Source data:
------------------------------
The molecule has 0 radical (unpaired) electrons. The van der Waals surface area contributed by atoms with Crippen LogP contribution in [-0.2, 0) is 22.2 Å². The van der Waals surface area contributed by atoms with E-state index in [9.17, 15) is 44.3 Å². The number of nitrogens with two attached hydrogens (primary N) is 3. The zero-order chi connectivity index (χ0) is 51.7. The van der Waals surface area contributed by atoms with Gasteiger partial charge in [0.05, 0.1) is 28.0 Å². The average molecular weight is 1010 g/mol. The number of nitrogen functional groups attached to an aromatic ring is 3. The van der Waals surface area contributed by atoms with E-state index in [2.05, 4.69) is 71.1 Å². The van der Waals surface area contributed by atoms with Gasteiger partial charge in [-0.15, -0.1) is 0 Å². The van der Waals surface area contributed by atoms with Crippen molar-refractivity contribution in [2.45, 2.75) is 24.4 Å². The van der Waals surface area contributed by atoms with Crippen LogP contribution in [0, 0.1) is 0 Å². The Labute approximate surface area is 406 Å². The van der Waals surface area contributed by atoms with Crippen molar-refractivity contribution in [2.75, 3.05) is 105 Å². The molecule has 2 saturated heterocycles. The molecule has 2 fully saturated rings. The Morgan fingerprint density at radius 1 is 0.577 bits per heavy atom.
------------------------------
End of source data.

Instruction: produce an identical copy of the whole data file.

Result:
The molecule has 0 radical (unpaired) electrons. The van der Waals surface area contributed by atoms with Crippen LogP contribution in [-0.2, 0) is 22.2 Å². The van der Waals surface area contributed by atoms with E-state index in [9.17, 15) is 44.3 Å². The number of nitrogens with two attached hydrogens (primary N) is 3. The zero-order chi connectivity index (χ0) is 51.7. The van der Waals surface area contributed by atoms with Gasteiger partial charge in [0.05, 0.1) is 28.0 Å². The average molecular weight is 1010 g/mol. The number of nitrogen functional groups attached to an aromatic ring is 3. The van der Waals surface area contributed by atoms with E-state index in [2.05, 4.69) is 71.1 Å². The van der Waals surface area contributed by atoms with Gasteiger partial charge in [-0.15, -0.1) is 0 Å². The van der Waals surface area contributed by atoms with Crippen molar-refractivity contribution in [2.45, 2.75) is 24.4 Å². The van der Waals surface area contributed by atoms with Crippen LogP contribution in [0, 0.1) is 0 Å². The Labute approximate surface area is 406 Å². The van der Waals surface area contributed by atoms with Crippen molar-refractivity contribution in [2.75, 3.05) is 105 Å². The molecule has 2 saturated heterocycles. The molecule has 2 fully saturated rings. The Morgan fingerprint density at radius 1 is 0.577 bits per heavy atom.